My Flub Up With Empathy

I probably talk about empathy to a singular client or a group of people at least a dozen times a week.  I believe that empathy is one of the most powerful things a leader and frankly any human being can develop.

It can open new pathways for connection, communication and understanding.

And, I thought that I was pretty darn good at it.

That was until I realized my own shit was in the way of me being deeply empathetic.

Recently one of my friends and colleagues lost his Mom.  Just weeks before he lost his Mom I was with him in New Jersey facilitating a deep workshop on leadership and culture.  While we were there he mentioned that he was in the process of trying to get his mother into an assisted living facility.

The next time I heard from him he was on his way to North Carolina because his Mom was not doing well.  The next day he informed me that she had passed.

At first, I simply felt sad for him.  I knew that his mother was very special to him.  I attempted to feel some of what he must have been feeling.  I suppose at some level I had a shallow and somewhat normal level of empathy for him.

But that is not what I speak to or expect from my clients or myself. I want deeper levels of empathy.

And this is where I failed and learned a valuable lesson.  Sometimes our own shit is in the way of us being deeply empathetic.  In this case, mine was.

My colleague is 20 years my elder.  I share that to say that within 24 hours of receiving the news that his mother died I went from feeling sad for him to thinking in some way “He is lucky”.  He is lucky because I had done the math and he had his mother for 40 years longer than I had my father.

My shit got in the way of me fully being emptathic for this man that I care about.  I made it about me.  And God knows it was not about me.

As I realized this, I was reminded of something my Grandfather said to me after my grandmother died.  I was in Florida with him and he brought me into his room and said, “You know Ted, everyone keeps telling me that I should feel lucky that Grandma and me had so many years together.  What they don’t realize is that it is just more years to miss”.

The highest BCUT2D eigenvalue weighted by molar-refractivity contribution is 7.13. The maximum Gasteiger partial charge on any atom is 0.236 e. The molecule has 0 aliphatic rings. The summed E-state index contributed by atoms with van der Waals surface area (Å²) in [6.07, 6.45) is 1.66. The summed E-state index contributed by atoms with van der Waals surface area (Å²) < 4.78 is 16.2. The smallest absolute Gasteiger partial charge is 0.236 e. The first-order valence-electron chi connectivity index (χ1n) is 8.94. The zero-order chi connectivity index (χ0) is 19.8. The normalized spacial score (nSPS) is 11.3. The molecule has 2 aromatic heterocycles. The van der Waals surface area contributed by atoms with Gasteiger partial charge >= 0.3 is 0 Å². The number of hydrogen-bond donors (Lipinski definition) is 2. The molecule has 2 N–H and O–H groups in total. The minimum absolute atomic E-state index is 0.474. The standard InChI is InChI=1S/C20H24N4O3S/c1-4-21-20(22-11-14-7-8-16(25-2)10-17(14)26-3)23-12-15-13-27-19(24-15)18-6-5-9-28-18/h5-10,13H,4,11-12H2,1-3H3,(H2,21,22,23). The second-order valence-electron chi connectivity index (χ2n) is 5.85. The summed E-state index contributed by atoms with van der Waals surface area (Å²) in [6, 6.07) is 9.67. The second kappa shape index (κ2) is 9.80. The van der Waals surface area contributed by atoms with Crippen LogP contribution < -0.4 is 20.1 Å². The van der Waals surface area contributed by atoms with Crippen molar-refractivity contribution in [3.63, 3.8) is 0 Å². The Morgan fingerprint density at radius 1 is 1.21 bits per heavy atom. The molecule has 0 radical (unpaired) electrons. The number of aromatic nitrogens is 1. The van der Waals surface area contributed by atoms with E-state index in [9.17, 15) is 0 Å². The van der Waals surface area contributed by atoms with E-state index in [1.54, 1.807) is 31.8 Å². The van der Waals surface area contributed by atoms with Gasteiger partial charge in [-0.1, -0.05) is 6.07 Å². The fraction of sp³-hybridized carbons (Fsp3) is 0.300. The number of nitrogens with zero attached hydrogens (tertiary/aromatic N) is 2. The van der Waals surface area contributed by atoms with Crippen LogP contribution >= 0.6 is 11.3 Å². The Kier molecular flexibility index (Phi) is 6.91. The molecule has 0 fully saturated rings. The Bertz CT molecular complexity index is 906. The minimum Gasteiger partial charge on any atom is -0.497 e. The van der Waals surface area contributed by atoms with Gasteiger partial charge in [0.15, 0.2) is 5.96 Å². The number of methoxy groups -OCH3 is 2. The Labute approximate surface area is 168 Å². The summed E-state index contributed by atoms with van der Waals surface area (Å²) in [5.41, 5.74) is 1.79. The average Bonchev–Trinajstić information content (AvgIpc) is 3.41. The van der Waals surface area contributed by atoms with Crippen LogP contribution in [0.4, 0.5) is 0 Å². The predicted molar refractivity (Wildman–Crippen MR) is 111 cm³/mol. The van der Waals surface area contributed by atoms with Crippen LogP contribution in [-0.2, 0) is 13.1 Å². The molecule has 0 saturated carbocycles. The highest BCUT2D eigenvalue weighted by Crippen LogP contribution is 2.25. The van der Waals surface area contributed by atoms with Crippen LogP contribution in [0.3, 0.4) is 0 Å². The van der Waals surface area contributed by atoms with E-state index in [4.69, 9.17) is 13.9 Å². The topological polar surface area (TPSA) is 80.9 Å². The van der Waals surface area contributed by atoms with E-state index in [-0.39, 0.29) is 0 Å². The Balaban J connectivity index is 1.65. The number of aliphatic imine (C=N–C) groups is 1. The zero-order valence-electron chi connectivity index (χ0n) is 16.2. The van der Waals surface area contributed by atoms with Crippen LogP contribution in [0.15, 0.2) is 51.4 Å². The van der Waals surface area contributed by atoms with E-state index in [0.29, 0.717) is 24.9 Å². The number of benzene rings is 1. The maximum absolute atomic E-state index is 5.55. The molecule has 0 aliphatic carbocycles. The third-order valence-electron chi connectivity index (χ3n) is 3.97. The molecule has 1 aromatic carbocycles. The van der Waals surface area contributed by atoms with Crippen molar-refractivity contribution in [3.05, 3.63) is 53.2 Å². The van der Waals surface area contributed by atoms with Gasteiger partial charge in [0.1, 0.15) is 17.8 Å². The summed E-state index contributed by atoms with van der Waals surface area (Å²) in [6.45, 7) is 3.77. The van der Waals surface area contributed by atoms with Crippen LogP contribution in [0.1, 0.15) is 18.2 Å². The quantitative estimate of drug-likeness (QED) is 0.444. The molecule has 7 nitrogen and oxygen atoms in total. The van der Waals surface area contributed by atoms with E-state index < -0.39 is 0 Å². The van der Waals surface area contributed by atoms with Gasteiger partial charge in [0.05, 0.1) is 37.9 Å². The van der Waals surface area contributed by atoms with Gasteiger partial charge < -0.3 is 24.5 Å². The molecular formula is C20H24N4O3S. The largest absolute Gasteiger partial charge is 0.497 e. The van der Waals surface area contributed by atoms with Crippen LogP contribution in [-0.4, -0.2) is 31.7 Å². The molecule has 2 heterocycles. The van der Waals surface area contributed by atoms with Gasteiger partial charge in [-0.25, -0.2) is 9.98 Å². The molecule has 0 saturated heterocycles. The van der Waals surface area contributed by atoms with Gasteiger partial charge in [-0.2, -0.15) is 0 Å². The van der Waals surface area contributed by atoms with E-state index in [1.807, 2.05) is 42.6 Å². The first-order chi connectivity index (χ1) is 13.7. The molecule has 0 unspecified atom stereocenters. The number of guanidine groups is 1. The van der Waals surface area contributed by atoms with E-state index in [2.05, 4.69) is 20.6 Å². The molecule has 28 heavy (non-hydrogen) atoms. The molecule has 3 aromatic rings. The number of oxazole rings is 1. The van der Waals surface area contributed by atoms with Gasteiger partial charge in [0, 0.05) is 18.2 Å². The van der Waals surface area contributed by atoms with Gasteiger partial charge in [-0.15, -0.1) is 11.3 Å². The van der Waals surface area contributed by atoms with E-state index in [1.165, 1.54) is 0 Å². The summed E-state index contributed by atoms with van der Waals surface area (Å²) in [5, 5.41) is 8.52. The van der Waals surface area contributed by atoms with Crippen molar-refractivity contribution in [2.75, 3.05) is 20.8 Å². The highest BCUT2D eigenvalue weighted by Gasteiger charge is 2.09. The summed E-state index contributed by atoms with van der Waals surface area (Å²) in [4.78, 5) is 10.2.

My colleague lost his Mom.  One of the greatest losses for any human being.  He was not lucky.

I felt bad that I even thought that.  I also forgave myself for being human.  And then channeled the proper level of empathy for my friend.

I share this with you because I want you to reflect on how your own shit gets in your way of being deeply empathetic everyday in various situations.  I am doing the same thing as I write this.

I believe that to be empathetic we must become more aware of our own shit and not always go back to it when someone else is going through something.

I get it, many times we are simply trying to relate.  But believe me, it gets in our way of fully relating to the persons authentic experience.

I see this in leaders all the time.  They see a struggling employee and reflect back to all the shit they had to endure to get to where they are.  And thus, lack empathy and therefore understanding of the unique experience the employee is going through.  Because of this, they lack the knowledge to appropriately support and lead the employee to the next level….their shit is in the way.

I will get off my soapbox.  Really shouldn’t be on one considering it was my flub up on empathy that lead me to this post.

Lessons in Life and Leadership….as I learn, I will share.

PS.    JU, much love to you…I know you now have a hole in your heart in losing your Mom.  And when I see you I will simply listen and try to understand your loss.

Stay True,


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  1. Ted – great share here and so spot on. I will be sharing with our MW leadership team – I told my VP that empathy was one of my biggest strengths, and maybe it still is….but I am VERY guilty of what you explained here VERY often. Self awareness just went up a notch.

  2. Excellent post. So true about our personal shit getting in the way of empathy. good to be self aware enough to see it…. Thanks for the blog!

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